Broadening Your Horizons

  1. Be curious. Curiosity is a great tool for overcoming a judgmental attitude. When you would normally think judgmental thoughts, instead explore your curiosity about something you don’t understand. Let yourself see possibility instead of something wrong or different.
    • For example, you may see someone cut the line at the lunch counter. Instead of judging them to be a rude person, consider if they might have a pressing appointment or have a health issue.
  2. Step out of your comfort zone. Actively seek out new experiences that are different from the things you normally do. At first, this may be scary, but it can also be a lot of fun! Invite a few friends to join you as you try new things. Here are some ways to step out of your comfort zone:
    • Use a different mode of transportation to get to work.
    • Try a cuisine that you’ve never sampled.
    • See a movie with subtitles.
    • Go to a religious service outside of your belief system.
    • Do something that scares you. Stand on top of a tall building, go mountain climbing, or eat raw fish.
  3. Hang out with a diverse group of people. Making an effort to hang out with people who are different from you in many ways can help open up your mind. Whether your friends are different because of their race, culture, religion, interests, class, ideas, hobbies, careers, or whatever else, being around people who come from a variety of backgrounds and have a variety of perspectives can help you have a better sense of all of the ideas that are out in the world.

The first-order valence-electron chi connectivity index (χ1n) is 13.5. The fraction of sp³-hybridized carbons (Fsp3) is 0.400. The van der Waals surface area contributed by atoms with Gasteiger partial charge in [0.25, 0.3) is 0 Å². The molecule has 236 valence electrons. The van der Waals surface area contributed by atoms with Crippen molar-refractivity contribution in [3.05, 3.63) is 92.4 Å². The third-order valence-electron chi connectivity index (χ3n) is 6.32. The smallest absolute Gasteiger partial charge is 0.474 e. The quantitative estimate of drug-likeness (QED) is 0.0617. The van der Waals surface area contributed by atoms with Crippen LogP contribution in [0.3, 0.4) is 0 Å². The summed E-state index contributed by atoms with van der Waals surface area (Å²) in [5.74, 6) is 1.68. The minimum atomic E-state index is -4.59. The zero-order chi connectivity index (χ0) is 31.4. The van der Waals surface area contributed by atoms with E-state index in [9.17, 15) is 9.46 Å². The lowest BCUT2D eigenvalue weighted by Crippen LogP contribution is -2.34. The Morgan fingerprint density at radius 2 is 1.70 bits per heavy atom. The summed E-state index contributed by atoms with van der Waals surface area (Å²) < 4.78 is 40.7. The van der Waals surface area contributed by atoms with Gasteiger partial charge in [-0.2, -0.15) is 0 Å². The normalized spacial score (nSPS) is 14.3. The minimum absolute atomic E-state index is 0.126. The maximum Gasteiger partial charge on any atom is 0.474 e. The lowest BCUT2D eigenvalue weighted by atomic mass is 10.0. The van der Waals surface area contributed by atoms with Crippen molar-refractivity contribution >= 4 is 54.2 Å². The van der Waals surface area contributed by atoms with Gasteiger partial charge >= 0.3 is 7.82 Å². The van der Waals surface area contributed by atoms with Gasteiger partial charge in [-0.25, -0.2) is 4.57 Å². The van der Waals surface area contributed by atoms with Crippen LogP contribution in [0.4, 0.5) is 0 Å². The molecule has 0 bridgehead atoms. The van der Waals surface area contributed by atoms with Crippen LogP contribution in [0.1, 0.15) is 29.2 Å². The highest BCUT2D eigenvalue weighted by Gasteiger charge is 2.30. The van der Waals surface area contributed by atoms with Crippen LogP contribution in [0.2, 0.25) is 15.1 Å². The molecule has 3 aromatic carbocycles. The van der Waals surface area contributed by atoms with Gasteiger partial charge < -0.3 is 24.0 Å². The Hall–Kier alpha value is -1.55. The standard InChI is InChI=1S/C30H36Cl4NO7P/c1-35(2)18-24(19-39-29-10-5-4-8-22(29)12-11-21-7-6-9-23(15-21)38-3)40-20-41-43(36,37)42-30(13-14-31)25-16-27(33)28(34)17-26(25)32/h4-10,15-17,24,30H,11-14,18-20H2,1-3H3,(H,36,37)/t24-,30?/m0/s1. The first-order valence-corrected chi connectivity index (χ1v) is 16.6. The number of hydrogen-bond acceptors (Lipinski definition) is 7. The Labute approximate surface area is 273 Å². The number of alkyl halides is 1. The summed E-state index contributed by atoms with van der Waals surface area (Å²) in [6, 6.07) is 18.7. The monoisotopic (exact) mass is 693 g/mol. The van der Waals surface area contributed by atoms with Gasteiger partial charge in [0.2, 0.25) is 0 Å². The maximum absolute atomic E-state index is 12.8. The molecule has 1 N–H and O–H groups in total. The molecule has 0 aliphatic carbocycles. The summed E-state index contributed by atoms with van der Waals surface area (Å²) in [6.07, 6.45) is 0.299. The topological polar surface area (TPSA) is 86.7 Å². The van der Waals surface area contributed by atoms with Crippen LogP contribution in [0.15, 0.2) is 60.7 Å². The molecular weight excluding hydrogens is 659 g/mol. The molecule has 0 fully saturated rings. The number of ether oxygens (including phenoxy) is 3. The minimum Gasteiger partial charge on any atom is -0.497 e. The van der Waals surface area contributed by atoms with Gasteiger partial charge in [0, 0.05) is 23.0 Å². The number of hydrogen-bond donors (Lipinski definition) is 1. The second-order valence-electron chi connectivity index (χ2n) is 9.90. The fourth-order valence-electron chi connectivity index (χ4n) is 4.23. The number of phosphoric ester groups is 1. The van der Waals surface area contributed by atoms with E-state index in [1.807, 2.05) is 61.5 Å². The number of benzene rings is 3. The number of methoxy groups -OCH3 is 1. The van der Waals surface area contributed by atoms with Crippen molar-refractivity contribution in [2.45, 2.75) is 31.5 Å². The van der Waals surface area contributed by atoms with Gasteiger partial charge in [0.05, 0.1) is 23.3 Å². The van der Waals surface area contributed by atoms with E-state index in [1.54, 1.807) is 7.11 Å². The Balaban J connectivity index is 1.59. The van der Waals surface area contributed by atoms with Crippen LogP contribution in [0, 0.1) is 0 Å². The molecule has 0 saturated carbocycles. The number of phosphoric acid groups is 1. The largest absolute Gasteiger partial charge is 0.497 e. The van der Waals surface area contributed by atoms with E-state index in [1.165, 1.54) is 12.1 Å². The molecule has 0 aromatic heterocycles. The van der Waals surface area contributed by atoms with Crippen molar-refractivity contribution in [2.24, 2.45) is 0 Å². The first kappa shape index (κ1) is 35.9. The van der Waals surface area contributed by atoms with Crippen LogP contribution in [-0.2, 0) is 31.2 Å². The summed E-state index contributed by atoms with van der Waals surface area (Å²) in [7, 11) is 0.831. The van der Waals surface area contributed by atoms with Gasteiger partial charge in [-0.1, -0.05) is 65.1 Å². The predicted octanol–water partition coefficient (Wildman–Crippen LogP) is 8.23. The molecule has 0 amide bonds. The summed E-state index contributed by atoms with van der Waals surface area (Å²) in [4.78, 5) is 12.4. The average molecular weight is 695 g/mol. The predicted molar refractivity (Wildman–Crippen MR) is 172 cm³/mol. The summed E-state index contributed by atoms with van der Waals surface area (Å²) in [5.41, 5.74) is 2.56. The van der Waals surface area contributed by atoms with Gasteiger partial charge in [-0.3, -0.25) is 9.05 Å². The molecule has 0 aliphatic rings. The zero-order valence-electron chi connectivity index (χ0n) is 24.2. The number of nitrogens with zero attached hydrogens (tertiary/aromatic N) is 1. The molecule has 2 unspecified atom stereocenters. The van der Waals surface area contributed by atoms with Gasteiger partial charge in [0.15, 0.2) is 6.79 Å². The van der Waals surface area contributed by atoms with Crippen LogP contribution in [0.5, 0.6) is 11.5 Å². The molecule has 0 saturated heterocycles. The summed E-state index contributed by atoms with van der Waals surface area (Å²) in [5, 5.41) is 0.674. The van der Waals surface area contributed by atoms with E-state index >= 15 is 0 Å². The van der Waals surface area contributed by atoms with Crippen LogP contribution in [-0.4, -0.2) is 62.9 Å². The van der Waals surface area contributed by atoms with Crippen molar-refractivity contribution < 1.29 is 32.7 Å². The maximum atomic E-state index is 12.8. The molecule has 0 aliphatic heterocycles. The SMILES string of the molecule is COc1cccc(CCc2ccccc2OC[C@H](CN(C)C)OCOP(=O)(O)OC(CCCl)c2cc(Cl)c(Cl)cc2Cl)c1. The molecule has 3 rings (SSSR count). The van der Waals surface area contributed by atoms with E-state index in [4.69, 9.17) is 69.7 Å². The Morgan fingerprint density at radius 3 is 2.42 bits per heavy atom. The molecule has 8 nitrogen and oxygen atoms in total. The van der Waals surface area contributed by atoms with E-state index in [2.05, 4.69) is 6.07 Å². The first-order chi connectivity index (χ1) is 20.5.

• You don't have to recruit friends of a variety of backgrounds, but you should make an effort to get to know more people who aren't exactly like you. You'll only grow from the experience.
    • Befriending someone you always thought you had nothing in common with can help you be more understanding and open-minded.
    • Let your friends know that you’re interested in attending events with them, if they’d like to invite you. Say, “It’s so cool that your family moved here from Japan. I’m really interested in Japanese culture, so I’d love it if you let me know when public events are happening.”